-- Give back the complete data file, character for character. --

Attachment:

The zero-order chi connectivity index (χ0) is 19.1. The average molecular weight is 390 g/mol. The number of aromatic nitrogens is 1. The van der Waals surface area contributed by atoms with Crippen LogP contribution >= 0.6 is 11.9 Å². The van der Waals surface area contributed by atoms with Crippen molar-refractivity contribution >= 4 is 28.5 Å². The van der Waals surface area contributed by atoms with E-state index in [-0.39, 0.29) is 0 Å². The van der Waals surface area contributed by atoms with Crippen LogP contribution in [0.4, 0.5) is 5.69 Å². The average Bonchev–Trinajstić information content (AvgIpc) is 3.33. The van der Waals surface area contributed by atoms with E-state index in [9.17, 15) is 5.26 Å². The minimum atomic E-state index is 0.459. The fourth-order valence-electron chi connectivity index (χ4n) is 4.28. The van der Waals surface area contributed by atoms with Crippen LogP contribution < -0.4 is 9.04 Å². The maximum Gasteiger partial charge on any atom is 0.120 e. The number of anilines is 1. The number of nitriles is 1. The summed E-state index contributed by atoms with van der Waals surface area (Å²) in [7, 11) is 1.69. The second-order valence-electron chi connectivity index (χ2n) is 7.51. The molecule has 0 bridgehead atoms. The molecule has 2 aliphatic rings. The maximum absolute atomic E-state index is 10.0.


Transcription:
The zero-order chi connectivity index (χ0) is 19.1. The average molecular weight is 390 g/mol. The number of aromatic nitrogens is 1. The van der Waals surface area contributed by atoms with Crippen LogP contribution >= 0.6 is 11.9 Å². The van der Waals surface area contributed by atoms with Crippen molar-refractivity contribution >= 4 is 28.5 Å². The van der Waals surface area contributed by atoms with E-state index in [-0.39, 0.29) is 0 Å². The van der Waals surface area contributed by atoms with Crippen LogP contribution in [0.4, 0.5) is 5.69 Å². The average Bonchev–Trinajstić information content (AvgIpc) is 3.33. The van der Waals surface area contributed by atoms with E-state index in [9.17, 15) is 5.26 Å². The minimum atomic E-state index is 0.459. The fourth-order valence-electron chi connectivity index (χ4n) is 4.28. The van der Waals surface area contributed by atoms with Crippen LogP contribution < -0.4 is 9.04 Å². The maximum Gasteiger partial charge on any atom is 0.120 e. The number of anilines is 1. The number of nitriles is 1. The summed E-state index contributed by atoms with van der Waals surface area (Å²) in [7, 11) is 1.69. The second-order valence-electron chi connectivity index (χ2n) is 7.51. The molecule has 0 bridgehead atoms. The molecule has 2 aliphatic rings. The maximum absolute atomic E-state index is 10.0.